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Date:   Tue, 31 Oct 2023 15:43:04 -0400
From:   "John Stoffel" <>
To:     Jeff Layton <>
Cc:     Dave Chinner <>,
        Linus Torvalds <>,
        Amir Goldstein <>,
        Kent Overstreet <>,
        Christian Brauner <>,
        Alexander Viro <>,
        John Stultz <>,
        Thomas Gleixner <>,
        Stephen Boyd <>,
        Chandan Babu R <>,
        "Darrick J. Wong" <>,
        Theodore Ts'o <>,
        Andreas Dilger <>,
        Chris Mason <>, Josef Bacik <>,
        David Sterba <>,
        Hugh Dickins <>,
        Andrew Morton <>,
        Jan Kara <>, David Howells <>,,,,,,,
Subject: Re: [PATCH RFC 2/9] timekeeping: new interfaces for multigrain
 timestamp handing

>>>>> "Jeff" == Jeff Layton <> writes:

> On Tue, 2023-10-31 at 12:42 +1100, Dave Chinner wrote:
>> On Mon, Oct 30, 2023 at 01:11:56PM -1000, Linus Torvalds wrote:
>> > On Mon, 30 Oct 2023 at 12:37, Dave Chinner <> wrote:
>> > > 
>> > > If XFS can ignore relatime or lazytime persistent updates for given
>> > > situations, then *we don't need to make periodic on-disk updates of
>> > > atime*. This makes the whole problem of "persistent atime update bumps
>> > > i_version" go away because then we *aren't making persistent atime
>> > > updates* except when some other persistent modification that bumps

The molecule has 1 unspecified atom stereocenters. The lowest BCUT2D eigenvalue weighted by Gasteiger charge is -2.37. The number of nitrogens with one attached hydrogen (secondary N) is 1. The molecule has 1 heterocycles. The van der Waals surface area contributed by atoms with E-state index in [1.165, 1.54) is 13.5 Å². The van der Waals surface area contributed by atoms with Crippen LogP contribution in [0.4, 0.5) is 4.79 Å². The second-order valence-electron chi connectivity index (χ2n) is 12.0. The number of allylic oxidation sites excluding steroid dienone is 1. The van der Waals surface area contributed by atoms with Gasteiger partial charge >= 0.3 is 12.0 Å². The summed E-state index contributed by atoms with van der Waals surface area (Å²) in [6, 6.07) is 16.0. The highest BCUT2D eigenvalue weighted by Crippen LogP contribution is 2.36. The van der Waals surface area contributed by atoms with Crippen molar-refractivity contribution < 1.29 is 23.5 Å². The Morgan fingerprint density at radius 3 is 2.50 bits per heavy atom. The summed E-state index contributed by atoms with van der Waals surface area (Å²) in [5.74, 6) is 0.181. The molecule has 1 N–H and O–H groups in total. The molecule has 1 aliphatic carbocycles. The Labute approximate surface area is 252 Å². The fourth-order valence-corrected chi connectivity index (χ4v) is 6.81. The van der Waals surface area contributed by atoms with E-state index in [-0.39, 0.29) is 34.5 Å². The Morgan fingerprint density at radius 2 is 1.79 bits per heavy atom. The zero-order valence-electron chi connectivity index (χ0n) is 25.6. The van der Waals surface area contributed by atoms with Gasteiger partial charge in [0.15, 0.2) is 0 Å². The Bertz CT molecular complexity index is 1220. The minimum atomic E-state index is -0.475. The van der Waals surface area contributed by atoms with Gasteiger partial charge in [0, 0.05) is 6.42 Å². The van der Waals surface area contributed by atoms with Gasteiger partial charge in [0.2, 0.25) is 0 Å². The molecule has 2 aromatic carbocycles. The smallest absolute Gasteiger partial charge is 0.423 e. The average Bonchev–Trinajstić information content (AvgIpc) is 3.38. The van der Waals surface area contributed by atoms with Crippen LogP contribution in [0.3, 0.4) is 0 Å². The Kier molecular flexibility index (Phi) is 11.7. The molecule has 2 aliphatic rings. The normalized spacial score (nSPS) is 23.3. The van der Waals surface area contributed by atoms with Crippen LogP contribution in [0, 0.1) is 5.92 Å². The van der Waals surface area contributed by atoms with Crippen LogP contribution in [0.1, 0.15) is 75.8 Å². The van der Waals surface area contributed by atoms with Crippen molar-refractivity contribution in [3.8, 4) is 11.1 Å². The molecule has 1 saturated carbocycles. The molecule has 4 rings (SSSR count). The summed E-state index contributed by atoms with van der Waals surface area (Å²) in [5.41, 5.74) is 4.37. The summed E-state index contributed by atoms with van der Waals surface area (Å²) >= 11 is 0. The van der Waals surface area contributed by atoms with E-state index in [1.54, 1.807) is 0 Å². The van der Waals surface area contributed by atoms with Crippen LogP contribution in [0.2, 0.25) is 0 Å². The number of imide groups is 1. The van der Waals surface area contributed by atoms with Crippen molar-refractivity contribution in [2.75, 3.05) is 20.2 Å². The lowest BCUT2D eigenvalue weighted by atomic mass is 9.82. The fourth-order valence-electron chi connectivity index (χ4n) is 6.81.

>> > > [cm]time occurs.
>> > 
>> > Well, I think this should be split into two independent questions:
>> > 
>> >  (a) are relatime or lazytime atime updates persistent if nothing else changes?
>> They only become persistent after 24 hours or, in the case of
>> relatime, immediately persistent if mtime < atime (i.e. read after a
>> modification). Those are the only times that the VFS triggers
>> persistent writeback of atime, and it's the latter case (mtime <
>> atime) that is the specific trigger that exposed the problem with
>> atime bumping i_version in the first place.
>> >  (b) do atime updates _ever_ update i_version *regardless* of relatime
>> > or lazytime?
>> > 
>> > and honestly, I think the best answer to (b) would be that "no,
>> > i_version should simply not change for atime updates". And I think
>> > that answer is what it is because no user of i_version seems to want
>> > it.
>> As I keep repeating: Repeatedly stating that "atime should not bump
>> i_version" does not address the questions I'm asking *at all*.
>> > Now, the reason it's a single question for you is that apparently for
>> > XFS, the only thing that matters is "inode was written to disk" and
>> > that "di_changecount" value is thus related to the persistence of
>> > atime updates, but splitting di_changecount out to be a separate thing
>> > from i_version seems to be on the table, so I think those two things
>> > really could be independent issues.
>> Wrong way around - we'd have to split i_version out from
>> di_changecount. It's i_version that has changed semantics, not
>> di_changecount, and di_changecount behaviour must remain unchanged.

> I have to take issue with your characterization of this. The
> requirements for NFS's change counter have not changed. Clearly there
> was a breakdown in communications when it was first implemented in Linux
> that caused atime updates to get counted in the i_version value, but
> that was never intentional and never by design.

This has been bugging me, but all the references to NFS really mean
NFSv4.1 or newer, correct?  I can't see how any of this affects NFSv3
at all, and that's probably the still dominant form of NFS, right?  


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